As one proceeds through the transfer process, there are many elements of the transfer which can be considered, depending on the type of transfer and the stage of the method (Figure 1). Some of these elements are outlined in Figure 2.
Figure 2: Transfer Requirements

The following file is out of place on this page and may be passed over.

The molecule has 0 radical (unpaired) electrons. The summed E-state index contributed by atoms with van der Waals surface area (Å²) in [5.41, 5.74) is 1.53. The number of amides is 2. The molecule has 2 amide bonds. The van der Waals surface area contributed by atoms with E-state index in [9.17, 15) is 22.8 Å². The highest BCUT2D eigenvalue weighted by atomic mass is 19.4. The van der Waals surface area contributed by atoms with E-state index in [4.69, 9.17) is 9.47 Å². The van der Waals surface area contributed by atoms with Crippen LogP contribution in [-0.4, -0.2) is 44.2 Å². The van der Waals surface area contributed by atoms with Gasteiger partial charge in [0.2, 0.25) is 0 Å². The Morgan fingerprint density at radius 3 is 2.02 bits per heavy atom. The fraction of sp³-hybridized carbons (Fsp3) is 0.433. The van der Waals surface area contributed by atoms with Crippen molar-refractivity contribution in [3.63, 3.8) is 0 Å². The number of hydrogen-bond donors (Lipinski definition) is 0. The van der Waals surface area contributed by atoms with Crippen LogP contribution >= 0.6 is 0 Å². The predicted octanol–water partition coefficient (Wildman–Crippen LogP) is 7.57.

How is the transfer judged? We will spend a little time reviewing the statistical approaches that will indicate comparability between sites (see following subtitle: Basic Statistics) with a list of reference material that provides this analysis in more detail. The basis on which we define acceptance criteria depends on the availability of data. This data includes the specification (if it exists), the justification for the specification, historical performance of the method, and the criteria used in existing validation reports for the method (as well as the performance of that method in the validation). As the method proceeds through its lifecycle from development to qualification and validation, the availability of historical data and performance by which to judge transfer increases, as does the availability of material, both of which can affect the statistical approach for assessing transfer.